“I thought bats were flat?” asked Charles who had only seen cricket bats before. Then he looked up at Peter. “This is what you and Mama were talking about before!”

Peter beamed. “That’s wonderful. Thank you, Uncle.” Then, to his son he added, “Yes, Andy, baseball.”

David smiled and pulled another box out of the bag. “I’m not done, yet.” He handed the box to Charles. “This is for you, too, although your father will appreciate it, too.” He leaned towards Peter. “It’s a little Knights uniform.” He pulled out more boxes and handed them to Gwendolyn. “A few outfits for Helena. I confess that at least one is a little Citadel Knights sleeper.”

Charles opened the box with the uniform as well. “Wow! “ he exclaimed. “I’ll be like a star!”

Gwendolyn laughed lightly at that as she took the boxes. “They have quite the supporter in you!”

“We also have some books,” Elizabeth said, digging into the bag herself. “Some of our children’s favorites from their childhood.” She handed them to Gwendolyn. The one on top featured dogs in cars.

Gwendolyn set the boxes aside for a moment to take the books. “These look lovely! Thank you!”

David reached into the bag once more and pulled out two more small boxes. He handed one to Gwendolyn and one to Peter. “These are only photos of the actual presents. The presents themselves were too big for my bag.” The box he handed Gwendolyn contained a photo of an oil painting of Gwendolyn, Peter, Charles and Helena. “That was done by Tenis Gosvald, one of the most acclaimed artists in Excalbia. We had to have him work from photos,” David shrugged, “we didn’t want to spoil the surprise. The crated original should be being delivered now.” Peter’s box contained the photo of a Citadel Knights baseball jersey. “That was the jersey worn by Max Straspils in game seven of the ‘16 Series. It’s signed by the entire team. The actual framed jersey is being delivered with the painting.”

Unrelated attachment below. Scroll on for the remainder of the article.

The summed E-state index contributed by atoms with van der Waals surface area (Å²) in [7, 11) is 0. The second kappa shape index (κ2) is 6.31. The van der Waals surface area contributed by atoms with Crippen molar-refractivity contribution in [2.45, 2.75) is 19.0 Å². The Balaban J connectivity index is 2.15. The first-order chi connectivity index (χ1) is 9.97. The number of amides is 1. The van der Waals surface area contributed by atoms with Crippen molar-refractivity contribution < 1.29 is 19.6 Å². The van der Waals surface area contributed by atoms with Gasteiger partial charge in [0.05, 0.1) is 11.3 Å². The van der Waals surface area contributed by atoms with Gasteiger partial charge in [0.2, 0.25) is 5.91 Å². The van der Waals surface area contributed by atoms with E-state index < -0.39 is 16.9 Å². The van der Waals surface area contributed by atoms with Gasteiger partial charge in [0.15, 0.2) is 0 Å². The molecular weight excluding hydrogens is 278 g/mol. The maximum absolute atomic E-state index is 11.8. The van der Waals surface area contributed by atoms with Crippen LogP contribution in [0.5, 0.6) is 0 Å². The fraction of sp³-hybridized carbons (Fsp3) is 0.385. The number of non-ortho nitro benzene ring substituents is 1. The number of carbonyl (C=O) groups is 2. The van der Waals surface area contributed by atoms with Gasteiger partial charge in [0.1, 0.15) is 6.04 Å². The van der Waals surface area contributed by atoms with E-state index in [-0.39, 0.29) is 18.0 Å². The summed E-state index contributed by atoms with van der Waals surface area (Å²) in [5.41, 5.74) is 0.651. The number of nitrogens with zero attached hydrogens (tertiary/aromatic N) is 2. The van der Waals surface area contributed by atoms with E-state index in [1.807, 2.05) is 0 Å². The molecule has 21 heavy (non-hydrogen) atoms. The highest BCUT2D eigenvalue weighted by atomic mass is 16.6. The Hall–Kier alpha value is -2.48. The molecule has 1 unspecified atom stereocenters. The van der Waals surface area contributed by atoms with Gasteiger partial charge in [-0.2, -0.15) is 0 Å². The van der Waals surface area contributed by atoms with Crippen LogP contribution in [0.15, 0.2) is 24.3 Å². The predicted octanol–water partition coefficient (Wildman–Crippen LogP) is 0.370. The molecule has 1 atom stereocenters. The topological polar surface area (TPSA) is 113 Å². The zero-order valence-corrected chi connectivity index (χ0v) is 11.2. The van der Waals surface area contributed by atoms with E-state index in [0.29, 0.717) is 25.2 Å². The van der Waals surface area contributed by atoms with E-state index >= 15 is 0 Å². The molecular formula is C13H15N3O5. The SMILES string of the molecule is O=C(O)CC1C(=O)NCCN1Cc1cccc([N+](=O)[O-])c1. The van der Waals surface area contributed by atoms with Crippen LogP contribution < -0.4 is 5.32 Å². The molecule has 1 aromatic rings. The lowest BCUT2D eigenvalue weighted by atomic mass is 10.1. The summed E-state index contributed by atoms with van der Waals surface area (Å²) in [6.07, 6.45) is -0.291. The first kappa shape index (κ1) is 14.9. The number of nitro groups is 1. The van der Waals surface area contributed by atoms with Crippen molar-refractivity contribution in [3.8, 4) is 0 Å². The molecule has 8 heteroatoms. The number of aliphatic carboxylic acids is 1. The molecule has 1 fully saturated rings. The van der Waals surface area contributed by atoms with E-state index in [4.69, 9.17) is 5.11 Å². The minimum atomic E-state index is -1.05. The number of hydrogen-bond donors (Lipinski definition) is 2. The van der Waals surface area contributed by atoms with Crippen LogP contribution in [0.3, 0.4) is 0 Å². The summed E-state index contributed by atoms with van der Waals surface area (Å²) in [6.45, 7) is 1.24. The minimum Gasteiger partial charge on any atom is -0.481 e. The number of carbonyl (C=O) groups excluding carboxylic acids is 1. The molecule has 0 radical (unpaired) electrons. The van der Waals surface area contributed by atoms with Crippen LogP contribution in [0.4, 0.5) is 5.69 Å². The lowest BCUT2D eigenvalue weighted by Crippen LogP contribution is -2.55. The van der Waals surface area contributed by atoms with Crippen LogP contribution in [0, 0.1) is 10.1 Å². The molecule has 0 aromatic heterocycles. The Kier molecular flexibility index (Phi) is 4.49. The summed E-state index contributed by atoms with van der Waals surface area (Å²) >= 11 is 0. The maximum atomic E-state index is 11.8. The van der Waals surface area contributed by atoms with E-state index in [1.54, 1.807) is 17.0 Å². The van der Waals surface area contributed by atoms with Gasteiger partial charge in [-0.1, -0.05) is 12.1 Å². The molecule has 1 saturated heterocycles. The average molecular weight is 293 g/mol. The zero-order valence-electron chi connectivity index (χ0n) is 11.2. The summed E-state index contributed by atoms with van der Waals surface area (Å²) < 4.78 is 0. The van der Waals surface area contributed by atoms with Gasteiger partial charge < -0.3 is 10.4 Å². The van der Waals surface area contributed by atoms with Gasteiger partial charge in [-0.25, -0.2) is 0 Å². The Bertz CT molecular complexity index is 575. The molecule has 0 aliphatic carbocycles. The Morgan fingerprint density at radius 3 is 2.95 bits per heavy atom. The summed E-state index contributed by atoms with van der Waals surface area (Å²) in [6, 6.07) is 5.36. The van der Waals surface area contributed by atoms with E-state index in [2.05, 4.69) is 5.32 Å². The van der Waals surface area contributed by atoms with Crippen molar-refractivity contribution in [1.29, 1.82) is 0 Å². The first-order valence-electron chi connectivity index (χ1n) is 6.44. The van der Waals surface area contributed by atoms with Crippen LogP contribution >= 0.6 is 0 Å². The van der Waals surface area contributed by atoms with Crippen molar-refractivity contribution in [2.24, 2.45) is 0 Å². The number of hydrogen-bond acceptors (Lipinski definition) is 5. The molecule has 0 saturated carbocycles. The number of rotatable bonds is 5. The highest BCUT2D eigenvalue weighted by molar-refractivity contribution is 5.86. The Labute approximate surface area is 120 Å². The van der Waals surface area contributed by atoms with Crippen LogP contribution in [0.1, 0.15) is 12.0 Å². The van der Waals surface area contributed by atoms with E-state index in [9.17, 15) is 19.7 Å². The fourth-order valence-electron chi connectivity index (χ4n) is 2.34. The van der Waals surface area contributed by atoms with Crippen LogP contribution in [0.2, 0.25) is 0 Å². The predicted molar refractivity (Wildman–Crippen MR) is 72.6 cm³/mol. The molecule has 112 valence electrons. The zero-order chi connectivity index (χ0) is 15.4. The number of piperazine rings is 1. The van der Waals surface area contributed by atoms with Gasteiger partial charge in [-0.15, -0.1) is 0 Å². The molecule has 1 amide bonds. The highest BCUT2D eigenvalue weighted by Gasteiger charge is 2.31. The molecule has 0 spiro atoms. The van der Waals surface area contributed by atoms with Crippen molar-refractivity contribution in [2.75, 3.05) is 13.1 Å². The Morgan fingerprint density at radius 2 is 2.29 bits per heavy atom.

Peter looked from the box up to his uncle. “Thank you. This is wonderful.”

Gwendolyn smiled brightly as she looked at the photograph of the oil painting. “This looks amazing. Mr. Gosvald has certainly earned his reputation.”

Elizabeth smiled. “And now,” she said, “we have some news. The family is about to get some new members.”

“Oh?” Gwendolyn asked.

Elizabeth nodded. “Rebecca and Andrik are expecting. Twins.”

“Grandparents again,” Peter said. “Congratulations. Give our best to Rebecca!”

“That’s wonderful!” Gwendolyn said. “Congratulations!”

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Postby The Resurgent Dream » Sun Apr 29, 2018 7:40 pm

Solomon Residence
Waunsiarl, Tasat


Lady Lianne Solomon crossed her arms as she entered the living room where her husband, The Right Honourable Isaac Solomon PC MP and Leader of Her Majesty's Loyal Opposition lay sprawled sloppily across her century old Chesterfield sofa with his feet resting on the arm, flipping through a some papers. He seemed unaware of her presence until she coughed slightly. 'Shouldn't we be catching the train? You have a State Dinner with the Emperor of Excalbia in Tarana tonight.'

'Yes, yes, I have a flight scheduled,' he said dismissively. 'I don't need to be at the airport for another hour. That'll still leave me two hours to change and head for the palace.'

'We're flying from Waunsiarl to Tarana?' she asked. 'Isn't that a bit excessive?'

'They make the flight every day, darling. I didn't charter a plane,' he said a bit archly, but then he smiled at her and lifted his feet, sitting upright. 'I'm sorry. I'm being terribly inconsiderate. I just keep reading about this Mammijan who's been making all of the inflammatory remarks. The Snefaldians are from Vasconia, destined to one day reconquer it. Jibberish like that. The Excalbians have banned him.'

'Yes, I read about it,' Lianne said. 'I'd expected you to say something. You did address those Snefaldian expatriates during the whole scandal with the journalists.'

'Well, yes, and I worry Snefaldia might be a greater threat than Daytanistan in the long-run. We need peace but we also need to be firmer about our interests. The Snefaldians backed off because they think Foster's their girl and if they wreck her image too bad they won't have her anymore,' he said thoughtfully. 'Not saying she is, mind. At least not in public. But, still, the National Party isn't going to adopt platform denial as a tactic just yet. I think the smarter move is to let him speak in Caldas and let more compelling voices than mine protest him.We can turn this around, embarrass all the leftist enablers and appeasers making excuses for him.'